I get the jist of what you're trying to say, but one issue sticks out.  If everything remained the same, in the sense that you are trying to illustrate (speciation events of slamanders will always be salamanders), than we as humans, are not only primates, mammals, and eukaryotes, but granted the TOE is true we are also, fish, amphibians, and reptiles (as all of these are types of animals that 'we once were' and therefore always should be right?)...this is obviously not true, so could you help to clarify?

68489[/snapback]

Wahoo! And I mean that sincerely. Far from being "obviously not true", that is in fact exactly what we are saying.

 

I'd be the first to admit that this sounds strange, so let me expand it it somewhat. In general usage we classify organisms on their current state: we're both humans, your dog is a dog etc and so on and so forth. We also apply the same kind of classification historically, we take a snapshot (for creatures that lived millions of years ago via one or more fossils) and we give them names. We classify them based on morphology into discreet units, be those units species, genera, families or orders etc.

 

Now, bear with me, this is a hypothetical example but I hope my purpose for using it will become clear.

 

Lets propose, for the sake of this discussion, that every fossil ever found was from the same lineage, and that each was found 20 million years apart, with a total of 20 fossils. In other words, we have 400 years worth of fossils, with each descended from the other.

 

We would catagorise each fossil as belonging to a different species, 20 million years being a long enough period that in most cases sufficient change accumulates to warrant the definition of species being applied. With me so far?

 

Now, suppose that we discover 20 new fossils, each of which fits exactly into the gaps between the fossils we found already. Now we have 40 fossils, each with 10 million year gaps. We can likely still classify each as a different species since they would have evolved sufficiently to merit it.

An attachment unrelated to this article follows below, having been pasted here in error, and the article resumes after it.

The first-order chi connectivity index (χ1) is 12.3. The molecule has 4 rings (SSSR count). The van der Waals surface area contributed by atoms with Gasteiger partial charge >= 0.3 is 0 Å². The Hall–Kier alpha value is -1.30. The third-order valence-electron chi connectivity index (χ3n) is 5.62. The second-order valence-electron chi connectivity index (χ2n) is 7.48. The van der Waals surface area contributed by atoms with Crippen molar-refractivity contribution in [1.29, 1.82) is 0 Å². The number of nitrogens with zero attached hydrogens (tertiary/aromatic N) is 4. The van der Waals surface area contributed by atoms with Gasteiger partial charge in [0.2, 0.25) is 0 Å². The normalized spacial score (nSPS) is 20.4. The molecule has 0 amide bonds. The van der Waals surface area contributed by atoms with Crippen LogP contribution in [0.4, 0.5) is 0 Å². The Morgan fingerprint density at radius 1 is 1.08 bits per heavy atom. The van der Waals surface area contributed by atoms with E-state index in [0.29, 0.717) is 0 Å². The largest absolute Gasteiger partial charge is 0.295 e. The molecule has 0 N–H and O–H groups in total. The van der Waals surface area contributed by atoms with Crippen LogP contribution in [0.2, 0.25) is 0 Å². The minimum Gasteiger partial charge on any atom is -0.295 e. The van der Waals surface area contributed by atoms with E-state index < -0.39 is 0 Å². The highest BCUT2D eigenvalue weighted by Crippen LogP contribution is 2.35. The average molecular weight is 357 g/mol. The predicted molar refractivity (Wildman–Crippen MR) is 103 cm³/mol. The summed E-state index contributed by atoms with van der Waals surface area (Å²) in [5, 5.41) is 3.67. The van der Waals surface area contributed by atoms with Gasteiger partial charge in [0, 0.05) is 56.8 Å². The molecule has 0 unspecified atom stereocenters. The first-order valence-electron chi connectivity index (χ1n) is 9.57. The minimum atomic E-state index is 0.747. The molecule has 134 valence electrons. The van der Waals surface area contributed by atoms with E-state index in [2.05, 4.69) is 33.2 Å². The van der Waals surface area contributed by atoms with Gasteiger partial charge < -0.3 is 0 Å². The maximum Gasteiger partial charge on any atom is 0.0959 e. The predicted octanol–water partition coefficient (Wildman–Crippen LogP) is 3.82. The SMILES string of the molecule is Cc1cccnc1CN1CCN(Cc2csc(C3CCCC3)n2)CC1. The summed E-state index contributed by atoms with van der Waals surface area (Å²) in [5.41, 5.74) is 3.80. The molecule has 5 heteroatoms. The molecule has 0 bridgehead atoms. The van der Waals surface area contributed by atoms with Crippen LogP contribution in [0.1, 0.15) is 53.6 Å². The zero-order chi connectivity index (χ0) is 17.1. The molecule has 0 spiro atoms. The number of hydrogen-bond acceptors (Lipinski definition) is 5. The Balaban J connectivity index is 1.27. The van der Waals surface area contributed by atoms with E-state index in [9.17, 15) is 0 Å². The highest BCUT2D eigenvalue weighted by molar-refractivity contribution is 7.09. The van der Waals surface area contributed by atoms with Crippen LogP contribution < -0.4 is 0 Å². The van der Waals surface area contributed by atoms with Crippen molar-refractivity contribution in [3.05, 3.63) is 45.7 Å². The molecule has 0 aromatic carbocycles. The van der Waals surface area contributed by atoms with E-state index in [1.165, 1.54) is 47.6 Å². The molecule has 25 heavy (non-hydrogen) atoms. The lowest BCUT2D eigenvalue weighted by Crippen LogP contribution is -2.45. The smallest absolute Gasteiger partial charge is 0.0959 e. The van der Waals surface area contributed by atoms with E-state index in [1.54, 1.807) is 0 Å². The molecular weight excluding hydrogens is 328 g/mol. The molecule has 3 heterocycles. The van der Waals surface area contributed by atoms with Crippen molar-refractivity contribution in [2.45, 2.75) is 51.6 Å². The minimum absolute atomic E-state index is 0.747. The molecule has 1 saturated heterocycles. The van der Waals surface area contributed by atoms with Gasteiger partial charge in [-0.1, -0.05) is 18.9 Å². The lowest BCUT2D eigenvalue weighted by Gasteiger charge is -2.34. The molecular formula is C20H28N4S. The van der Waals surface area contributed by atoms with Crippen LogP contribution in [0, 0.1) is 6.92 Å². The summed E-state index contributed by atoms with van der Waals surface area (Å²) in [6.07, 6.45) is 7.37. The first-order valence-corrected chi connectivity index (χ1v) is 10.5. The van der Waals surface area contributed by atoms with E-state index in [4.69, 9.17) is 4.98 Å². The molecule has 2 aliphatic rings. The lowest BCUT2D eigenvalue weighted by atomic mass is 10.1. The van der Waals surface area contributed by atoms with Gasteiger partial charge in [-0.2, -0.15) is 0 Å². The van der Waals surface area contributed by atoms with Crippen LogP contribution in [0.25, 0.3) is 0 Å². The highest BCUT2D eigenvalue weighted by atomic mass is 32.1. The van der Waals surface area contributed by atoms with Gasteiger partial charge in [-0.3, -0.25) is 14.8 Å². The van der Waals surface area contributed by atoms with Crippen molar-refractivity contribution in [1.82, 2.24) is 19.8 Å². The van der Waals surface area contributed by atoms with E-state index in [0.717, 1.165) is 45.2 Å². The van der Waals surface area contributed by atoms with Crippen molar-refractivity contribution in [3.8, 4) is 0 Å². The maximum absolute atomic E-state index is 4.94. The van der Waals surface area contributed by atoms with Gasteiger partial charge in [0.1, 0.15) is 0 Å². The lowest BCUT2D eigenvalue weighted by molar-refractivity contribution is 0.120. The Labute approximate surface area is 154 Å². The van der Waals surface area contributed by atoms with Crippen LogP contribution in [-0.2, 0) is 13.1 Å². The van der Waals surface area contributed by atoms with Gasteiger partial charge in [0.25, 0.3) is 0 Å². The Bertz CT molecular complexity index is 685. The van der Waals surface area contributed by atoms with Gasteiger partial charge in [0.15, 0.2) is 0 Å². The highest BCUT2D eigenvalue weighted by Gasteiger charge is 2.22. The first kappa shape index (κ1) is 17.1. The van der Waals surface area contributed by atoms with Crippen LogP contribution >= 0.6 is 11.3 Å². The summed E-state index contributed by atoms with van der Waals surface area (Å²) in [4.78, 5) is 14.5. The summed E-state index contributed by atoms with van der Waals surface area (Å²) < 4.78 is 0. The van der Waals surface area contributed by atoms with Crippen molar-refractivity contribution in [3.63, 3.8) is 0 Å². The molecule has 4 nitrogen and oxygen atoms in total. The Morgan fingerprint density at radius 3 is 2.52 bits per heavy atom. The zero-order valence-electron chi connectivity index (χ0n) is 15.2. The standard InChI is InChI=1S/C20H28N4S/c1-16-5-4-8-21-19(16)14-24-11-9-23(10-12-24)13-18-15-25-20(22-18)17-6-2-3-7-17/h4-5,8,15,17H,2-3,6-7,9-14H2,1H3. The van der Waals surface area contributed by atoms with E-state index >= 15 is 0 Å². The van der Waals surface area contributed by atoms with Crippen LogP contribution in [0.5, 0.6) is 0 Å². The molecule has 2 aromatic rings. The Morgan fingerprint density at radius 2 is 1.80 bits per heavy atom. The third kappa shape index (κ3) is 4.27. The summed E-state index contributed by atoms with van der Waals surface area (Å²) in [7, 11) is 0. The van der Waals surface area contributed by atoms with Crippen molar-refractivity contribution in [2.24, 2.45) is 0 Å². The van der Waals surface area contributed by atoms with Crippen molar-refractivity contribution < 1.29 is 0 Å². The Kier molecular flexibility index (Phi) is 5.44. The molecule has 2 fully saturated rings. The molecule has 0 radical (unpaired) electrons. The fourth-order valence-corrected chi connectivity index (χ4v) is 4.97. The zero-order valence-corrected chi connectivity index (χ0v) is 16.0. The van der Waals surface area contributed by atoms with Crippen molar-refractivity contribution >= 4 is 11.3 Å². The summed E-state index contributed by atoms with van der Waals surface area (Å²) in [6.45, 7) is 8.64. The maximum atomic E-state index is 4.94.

Now think about repeating this process, over and over and over, adding in new fossils. First we have 5 million year gaps, then 2.5 million. Keep going, until you get to the point where you have one fossil for every individual (ie, every single individual in an unbroken line was preserved).

 

And now comes the hard point. Where do you draw the line? At what point does one species become another? In this case it would be impossible to identify any species. At the one end you'd have a fish of some description (actually 400m years ago probably not even a fish), and at the other end you'd have some extant creature, say a human. You could look at the line of fossils and see a clear progression, no individual showing a noticable difference to the one before, but the accumulated changes adding up to form the huge difference from start to finish.

 

 

So, back to the issue of classification. Because we don't have continuous data we only have snapshots in time. For ease of reference it makes sense to classify those animals, to give them names and assign them into groups. The lobe finned fish, amphibious tetrapods etc. By strict application it is correct to refer to humans as belonging to the clade lobe finned fish. The reason we don't is that it serves no practical purpose. Colloquially we refer to fish as extant creatures that we all consider to be fish, but by strict definition if you're descended from a fish, you're still a fish.

 

This position tends to cause an element of disbelief, because people make the erroneous link between extant fish which we are extremely distantly related to, and the fish that would be our direct ancestors. A reasonable analogy would be something along the lines of human ancestry. It's often said that a ridiculously high proportion of Europeans are descended from William the conquerer. It serves no purpose in the modern day to refer to ourselves that way and so generally we don't. You wouldn't refer to a relative separated by 15-20 generations as being family.

 

 

You mentioned reptiles and it's worth going over the definition of reptile. The reptiles are not actually on our lineage. If we go back far enough you find the amniotes, which branch into two clades. The synapsids and the saurapsids. Mammals are within the synapsids, reptiles (in the modern sense) are within the saurapsids. Both are part of the tetrapod lineage.